It's probably also the fact that your too concerned about what men are doing wrong in society that you can't see that women are perfectly capable of the majority of things men do too.

Just because somebody did a study on men doesn't mean the women can do the same things?

If we continue to categorize people by gender (M/F/LGBT) We are only going to experience things like this as a re-occurring problem.

In ancient Rome they did not have genders as such, they were categorized
"active/dominant/masculine and passive/submissive/"feminized"

3. Men dominate conversations during professional meetings.
This one kinda annoys me, again with no evidence, even if it was true, whoopy doo, so what? Simple solution, speak up more.

4. Men and boys dominate conversation in classrooms

I'm sorry, I think I just got a bit of poo in my ear from that bullshit.

5. Patients are more likely to interrupt female doctors than male doctors

So this is just point 1 with the word patients and doctors added it?

6. Men get more space in print and online journalism.6. Men get more space in print and online journalism.

My dad used to work as a journalist for the Canberra times, he had a well known column that featured in the paper.

There were many times I remember as a little kid strangers coming up to dad and complimenting the column he wrote.

He had a 3-4 inch wide column on the side of one of the pages.
It wasn't an unpopular column, nor was it a big column, nor was he a woman but I don't see him crying about how he didn't write a bigger feature, let alone blame it on an entire gender.

And last of all number...

7. On Twitter, men are retweeted more often than women.

If this doesn't scream westernized feminism I don't know what does.
If I had to read this type of shit on twitter I wouldn't re-tweet you either.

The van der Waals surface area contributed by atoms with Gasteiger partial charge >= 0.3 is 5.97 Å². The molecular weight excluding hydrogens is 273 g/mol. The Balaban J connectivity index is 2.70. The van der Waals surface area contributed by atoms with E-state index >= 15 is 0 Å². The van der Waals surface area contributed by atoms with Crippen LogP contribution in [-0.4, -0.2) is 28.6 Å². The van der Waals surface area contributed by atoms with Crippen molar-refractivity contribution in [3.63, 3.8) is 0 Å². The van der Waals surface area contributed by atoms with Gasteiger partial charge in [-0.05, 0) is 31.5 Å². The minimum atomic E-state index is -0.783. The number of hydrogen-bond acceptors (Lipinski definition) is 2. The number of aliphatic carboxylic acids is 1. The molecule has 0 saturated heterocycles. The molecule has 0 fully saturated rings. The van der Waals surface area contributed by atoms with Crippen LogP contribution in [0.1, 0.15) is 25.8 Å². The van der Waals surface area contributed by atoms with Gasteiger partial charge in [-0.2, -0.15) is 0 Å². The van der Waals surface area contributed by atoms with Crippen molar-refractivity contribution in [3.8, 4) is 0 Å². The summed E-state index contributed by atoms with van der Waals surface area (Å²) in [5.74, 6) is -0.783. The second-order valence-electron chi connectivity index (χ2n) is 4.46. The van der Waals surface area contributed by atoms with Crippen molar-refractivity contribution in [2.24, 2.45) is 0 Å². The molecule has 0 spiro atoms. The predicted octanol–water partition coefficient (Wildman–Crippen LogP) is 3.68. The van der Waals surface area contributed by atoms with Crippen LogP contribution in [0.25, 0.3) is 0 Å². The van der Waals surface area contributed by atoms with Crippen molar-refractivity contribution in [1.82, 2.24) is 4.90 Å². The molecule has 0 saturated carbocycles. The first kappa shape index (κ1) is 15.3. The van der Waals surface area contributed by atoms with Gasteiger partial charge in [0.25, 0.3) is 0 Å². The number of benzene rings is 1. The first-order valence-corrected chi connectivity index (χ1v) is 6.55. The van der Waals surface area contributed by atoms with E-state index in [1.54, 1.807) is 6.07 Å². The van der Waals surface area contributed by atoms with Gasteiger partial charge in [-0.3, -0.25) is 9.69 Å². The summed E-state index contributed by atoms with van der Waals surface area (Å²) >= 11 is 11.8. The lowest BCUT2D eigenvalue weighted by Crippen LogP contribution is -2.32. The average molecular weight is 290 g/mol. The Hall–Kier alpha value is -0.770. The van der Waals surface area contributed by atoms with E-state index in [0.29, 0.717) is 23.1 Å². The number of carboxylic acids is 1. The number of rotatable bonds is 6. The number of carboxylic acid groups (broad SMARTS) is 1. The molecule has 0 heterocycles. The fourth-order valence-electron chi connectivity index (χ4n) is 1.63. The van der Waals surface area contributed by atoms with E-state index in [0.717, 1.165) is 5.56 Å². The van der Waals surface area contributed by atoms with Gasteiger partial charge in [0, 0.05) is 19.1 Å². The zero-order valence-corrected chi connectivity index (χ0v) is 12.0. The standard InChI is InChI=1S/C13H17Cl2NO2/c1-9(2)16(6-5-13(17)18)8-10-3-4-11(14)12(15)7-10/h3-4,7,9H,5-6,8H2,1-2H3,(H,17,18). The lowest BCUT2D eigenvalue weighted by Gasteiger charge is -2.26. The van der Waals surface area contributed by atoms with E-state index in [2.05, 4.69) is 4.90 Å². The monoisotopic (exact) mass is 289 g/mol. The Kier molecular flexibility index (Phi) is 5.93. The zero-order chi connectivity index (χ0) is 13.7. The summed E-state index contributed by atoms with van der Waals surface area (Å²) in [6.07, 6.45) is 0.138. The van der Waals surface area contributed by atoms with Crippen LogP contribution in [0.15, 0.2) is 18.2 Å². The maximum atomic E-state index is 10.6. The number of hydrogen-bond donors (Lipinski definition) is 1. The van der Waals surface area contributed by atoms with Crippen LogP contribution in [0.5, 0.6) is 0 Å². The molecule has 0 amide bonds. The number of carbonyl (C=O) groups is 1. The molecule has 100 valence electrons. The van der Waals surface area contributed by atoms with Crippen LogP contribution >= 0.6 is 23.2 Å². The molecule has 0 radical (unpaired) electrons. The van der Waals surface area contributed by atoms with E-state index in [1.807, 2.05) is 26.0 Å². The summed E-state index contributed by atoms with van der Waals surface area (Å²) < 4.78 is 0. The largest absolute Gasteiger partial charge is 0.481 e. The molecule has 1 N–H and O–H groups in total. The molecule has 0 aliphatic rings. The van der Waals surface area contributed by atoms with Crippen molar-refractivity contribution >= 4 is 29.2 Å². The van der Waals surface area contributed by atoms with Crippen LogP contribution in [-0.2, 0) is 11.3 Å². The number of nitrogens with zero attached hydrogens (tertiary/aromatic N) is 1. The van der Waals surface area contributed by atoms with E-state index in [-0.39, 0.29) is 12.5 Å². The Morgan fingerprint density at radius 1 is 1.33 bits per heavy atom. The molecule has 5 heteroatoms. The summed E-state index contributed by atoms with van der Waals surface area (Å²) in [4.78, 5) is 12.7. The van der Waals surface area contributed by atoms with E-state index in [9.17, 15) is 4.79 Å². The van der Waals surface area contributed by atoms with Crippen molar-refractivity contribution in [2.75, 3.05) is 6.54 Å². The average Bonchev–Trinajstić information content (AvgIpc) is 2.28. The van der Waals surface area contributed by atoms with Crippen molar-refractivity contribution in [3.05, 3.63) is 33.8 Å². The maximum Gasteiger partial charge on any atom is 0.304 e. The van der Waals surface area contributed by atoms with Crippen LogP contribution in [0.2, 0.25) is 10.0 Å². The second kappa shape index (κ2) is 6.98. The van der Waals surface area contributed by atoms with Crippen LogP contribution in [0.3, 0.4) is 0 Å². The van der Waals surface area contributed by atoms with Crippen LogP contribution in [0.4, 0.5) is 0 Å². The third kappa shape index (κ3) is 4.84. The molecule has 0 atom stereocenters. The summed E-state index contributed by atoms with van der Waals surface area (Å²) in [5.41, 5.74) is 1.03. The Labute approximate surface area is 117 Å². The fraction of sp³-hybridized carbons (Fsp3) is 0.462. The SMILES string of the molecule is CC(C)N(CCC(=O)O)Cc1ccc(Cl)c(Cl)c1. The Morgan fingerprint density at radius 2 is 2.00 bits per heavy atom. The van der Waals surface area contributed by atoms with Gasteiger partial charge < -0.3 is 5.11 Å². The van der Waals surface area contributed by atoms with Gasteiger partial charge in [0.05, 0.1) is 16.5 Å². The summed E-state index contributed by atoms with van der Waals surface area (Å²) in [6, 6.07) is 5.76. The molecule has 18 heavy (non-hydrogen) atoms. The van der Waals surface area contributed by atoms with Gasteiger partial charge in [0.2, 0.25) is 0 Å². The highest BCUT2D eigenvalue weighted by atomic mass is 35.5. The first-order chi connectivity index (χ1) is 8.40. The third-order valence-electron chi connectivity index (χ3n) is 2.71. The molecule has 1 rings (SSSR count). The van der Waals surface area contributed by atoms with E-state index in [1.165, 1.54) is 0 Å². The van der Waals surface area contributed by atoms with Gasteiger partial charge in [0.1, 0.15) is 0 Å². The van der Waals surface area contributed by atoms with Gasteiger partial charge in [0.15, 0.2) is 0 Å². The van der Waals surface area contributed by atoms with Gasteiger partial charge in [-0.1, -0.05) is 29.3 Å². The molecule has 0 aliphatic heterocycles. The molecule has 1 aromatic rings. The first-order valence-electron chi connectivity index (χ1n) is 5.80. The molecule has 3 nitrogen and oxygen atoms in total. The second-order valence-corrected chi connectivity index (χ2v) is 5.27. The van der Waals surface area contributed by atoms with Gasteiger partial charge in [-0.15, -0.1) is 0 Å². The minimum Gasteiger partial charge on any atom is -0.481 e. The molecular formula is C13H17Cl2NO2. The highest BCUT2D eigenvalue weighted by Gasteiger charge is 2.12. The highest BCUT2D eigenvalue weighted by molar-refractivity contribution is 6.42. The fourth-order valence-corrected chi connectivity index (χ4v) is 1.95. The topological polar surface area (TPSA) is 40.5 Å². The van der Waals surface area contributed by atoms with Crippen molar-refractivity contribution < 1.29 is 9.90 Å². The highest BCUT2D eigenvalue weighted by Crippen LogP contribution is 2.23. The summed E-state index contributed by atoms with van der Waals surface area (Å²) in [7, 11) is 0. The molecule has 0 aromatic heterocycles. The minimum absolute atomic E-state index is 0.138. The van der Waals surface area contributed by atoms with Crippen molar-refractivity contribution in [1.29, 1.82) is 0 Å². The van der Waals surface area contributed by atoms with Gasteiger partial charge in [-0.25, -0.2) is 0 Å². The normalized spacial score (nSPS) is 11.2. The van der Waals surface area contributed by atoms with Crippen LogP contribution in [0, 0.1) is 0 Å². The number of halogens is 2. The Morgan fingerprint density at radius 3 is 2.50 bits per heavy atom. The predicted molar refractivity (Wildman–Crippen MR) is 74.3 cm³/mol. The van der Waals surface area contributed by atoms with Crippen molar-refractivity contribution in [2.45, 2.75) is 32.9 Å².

do you feel better now? as

do you feel better now? as that was not very well argued, so i can only assume you were just pissed.

Just a couple bullet points about your rant:

* just because you've never seen or heard about something it doesn't exist? Honestly, this comment nullifies anything else you have to say, because that idea is so out of touch with, you know, reality.

* If you're gonna bring up ancient Rome you are going to have to prove that ancient Rome has anything to do with what you are talking about. First, you are going to need to site a source for that statement about classifying gender. Second, you are going to need to prove that that lack of classification lead to fewer problems of gendered oppression. That's what making an argument is.

* Your dad is irrelevant. Your dad getting less space in print than other men, or anyone, is irrelevant to the assertion than men get more space than women in print and on-line media. That bullet point is an overall stat. Overall, men get more space in print and on-line media than women. So even if your dad's column was smaller than some women's, it is irrelevant because in total, media is produced more by men than women. It's not super hard logic to follow.

* If you can't make an argument about a certain point, perhaps refrain from talking about poo. It makes your overall argument look immature and poorly thought out.

* And finally, try to tie everything together. Your last point is not the time to bring up Westernized feminism without definition or clear critique. If this little diatribe was meant as a critique of white people problems meets feminism than you could have fleshed that argument out in that final point, or mentioned it sooner. And honestly, your statement if this doesn't scream westernized feminism I don't know what does? I'm gonna go with taking up the mantle of "child brides over there" and assuming that women "over there" aren't concerned about it and that thus western women have to save these child brides screams western feminism a lot louder than being concerned about men's voices being prioritized over women's in multiple sectors of society.

If I was grading this as a persuasive argument I would give it an F.

I'm not sure what pisses you off so much about the idea that women's voices and opinions are valuable, but maybe you should think about why you are so pissed, before you try to construct arguments about why the things that piss you off are wrong.

Also, one more thing: LGBT, not a gender. Think about what some of those letters mean. Lesbian, Gay, Bi, not genders right? Trans* describes gender, but is not a separate gender category, cause transmen are men and transwomen are women. If you want to go further down the alphabet soup, gender non-conforming folks deserve acknowledgement and recognition for being neither men nor women, but for the rest of it, not a gender.